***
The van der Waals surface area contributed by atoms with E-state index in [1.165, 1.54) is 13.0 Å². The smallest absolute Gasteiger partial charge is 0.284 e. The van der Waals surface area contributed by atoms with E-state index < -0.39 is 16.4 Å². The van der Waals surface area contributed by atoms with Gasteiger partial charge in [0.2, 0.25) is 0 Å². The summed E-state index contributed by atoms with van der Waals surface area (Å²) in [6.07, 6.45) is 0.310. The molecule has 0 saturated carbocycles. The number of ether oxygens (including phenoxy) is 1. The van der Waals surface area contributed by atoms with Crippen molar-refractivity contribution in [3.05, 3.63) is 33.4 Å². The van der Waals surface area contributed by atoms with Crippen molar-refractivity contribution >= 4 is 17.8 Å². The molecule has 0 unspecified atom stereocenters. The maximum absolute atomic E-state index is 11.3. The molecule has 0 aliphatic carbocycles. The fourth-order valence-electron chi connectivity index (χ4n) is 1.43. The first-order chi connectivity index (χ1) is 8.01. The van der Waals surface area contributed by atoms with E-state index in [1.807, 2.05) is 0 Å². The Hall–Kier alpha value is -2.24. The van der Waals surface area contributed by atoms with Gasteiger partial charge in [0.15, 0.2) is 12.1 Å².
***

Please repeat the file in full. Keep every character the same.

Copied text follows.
The van der Waals surface area contributed by atoms with E-state index in [1.165, 1.54) is 13.0 Å². The smallest absolute Gasteiger partial charge is 0.284 e. The van der Waals surface area contributed by atoms with E-state index < -0.39 is 16.4 Å². The van der Waals surface area contributed by atoms with Gasteiger partial charge in [0.2, 0.25) is 0 Å². The summed E-state index contributed by atoms with van der Waals surface area (Å²) in [6.07, 6.45) is 0.310. The molecule has 0 saturated carbocycles. The number of ether oxygens (including phenoxy) is 1. The van der Waals surface area contributed by atoms with Crippen molar-refractivity contribution in [3.05, 3.63) is 33.4 Å². The van der Waals surface area contributed by atoms with Crippen molar-refractivity contribution >= 4 is 17.8 Å². The molecule has 0 unspecified atom stereocenters. The maximum absolute atomic E-state index is 11.3. The molecule has 0 aliphatic carbocycles. The fourth-order valence-electron chi connectivity index (χ4n) is 1.43. The first-order chi connectivity index (χ1) is 8.01. The van der Waals surface area contributed by atoms with E-state index in [1.807, 2.05) is 0 Å². The Hall–Kier alpha value is -2.24. The van der Waals surface area contributed by atoms with Gasteiger partial charge in [0.15, 0.2) is 12.1 Å².